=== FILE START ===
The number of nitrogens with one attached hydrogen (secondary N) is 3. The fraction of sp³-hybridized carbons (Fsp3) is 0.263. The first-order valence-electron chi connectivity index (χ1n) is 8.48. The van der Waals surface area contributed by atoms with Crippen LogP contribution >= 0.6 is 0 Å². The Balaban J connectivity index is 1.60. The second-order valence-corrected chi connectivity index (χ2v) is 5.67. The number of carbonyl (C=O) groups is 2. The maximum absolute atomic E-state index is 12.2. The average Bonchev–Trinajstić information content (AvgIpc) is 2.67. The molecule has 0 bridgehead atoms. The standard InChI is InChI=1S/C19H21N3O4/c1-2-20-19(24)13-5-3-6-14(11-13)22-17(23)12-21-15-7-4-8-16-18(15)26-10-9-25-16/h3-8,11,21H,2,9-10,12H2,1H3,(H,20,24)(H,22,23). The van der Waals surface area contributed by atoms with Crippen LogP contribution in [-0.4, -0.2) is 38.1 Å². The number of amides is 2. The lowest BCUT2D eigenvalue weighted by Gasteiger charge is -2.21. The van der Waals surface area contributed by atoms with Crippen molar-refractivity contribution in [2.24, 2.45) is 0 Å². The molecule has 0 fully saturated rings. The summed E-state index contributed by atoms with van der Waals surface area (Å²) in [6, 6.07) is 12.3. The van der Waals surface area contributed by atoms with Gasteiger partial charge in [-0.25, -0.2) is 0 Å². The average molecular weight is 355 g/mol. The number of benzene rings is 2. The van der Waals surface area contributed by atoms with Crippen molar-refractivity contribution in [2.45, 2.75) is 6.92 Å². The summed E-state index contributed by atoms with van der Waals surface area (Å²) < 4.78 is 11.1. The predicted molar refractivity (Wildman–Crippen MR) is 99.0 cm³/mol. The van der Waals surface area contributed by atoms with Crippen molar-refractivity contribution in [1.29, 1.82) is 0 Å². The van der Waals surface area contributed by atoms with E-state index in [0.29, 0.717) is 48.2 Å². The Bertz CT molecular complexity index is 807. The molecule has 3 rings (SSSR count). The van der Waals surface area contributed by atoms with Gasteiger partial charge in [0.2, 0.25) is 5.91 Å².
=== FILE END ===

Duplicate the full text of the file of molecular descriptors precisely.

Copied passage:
The number of nitrogens with one attached hydrogen (secondary N) is 3. The fraction of sp³-hybridized carbons (Fsp3) is 0.263. The first-order valence-electron chi connectivity index (χ1n) is 8.48. The van der Waals surface area contributed by atoms with Crippen LogP contribution >= 0.6 is 0 Å². The Balaban J connectivity index is 1.60. The second-order valence-corrected chi connectivity index (χ2v) is 5.67. The number of carbonyl (C=O) groups is 2. The maximum absolute atomic E-state index is 12.2. The average Bonchev–Trinajstić information content (AvgIpc) is 2.67. The molecule has 0 bridgehead atoms. The standard InChI is InChI=1S/C19H21N3O4/c1-2-20-19(24)13-5-3-6-14(11-13)22-17(23)12-21-15-7-4-8-16-18(15)26-10-9-25-16/h3-8,11,21H,2,9-10,12H2,1H3,(H,20,24)(H,22,23). The van der Waals surface area contributed by atoms with Crippen LogP contribution in [-0.4, -0.2) is 38.1 Å². The number of amides is 2. The lowest BCUT2D eigenvalue weighted by Gasteiger charge is -2.21. The van der Waals surface area contributed by atoms with Crippen molar-refractivity contribution in [2.24, 2.45) is 0 Å². The molecule has 0 fully saturated rings. The summed E-state index contributed by atoms with van der Waals surface area (Å²) in [6, 6.07) is 12.3. The van der Waals surface area contributed by atoms with Gasteiger partial charge in [-0.25, -0.2) is 0 Å². The average molecular weight is 355 g/mol. The number of benzene rings is 2. The van der Waals surface area contributed by atoms with Crippen molar-refractivity contribution in [2.45, 2.75) is 6.92 Å². The summed E-state index contributed by atoms with van der Waals surface area (Å²) < 4.78 is 11.1. The predicted molar refractivity (Wildman–Crippen MR) is 99.0 cm³/mol. The van der Waals surface area contributed by atoms with Crippen molar-refractivity contribution in [1.29, 1.82) is 0 Å². The van der Waals surface area contributed by atoms with E-state index in [0.29, 0.717) is 48.2 Å². The Bertz CT molecular complexity index is 807. The molecule has 3 rings (SSSR count). The van der Waals surface area contributed by atoms with Gasteiger partial charge in [0.2, 0.25) is 5.91 Å².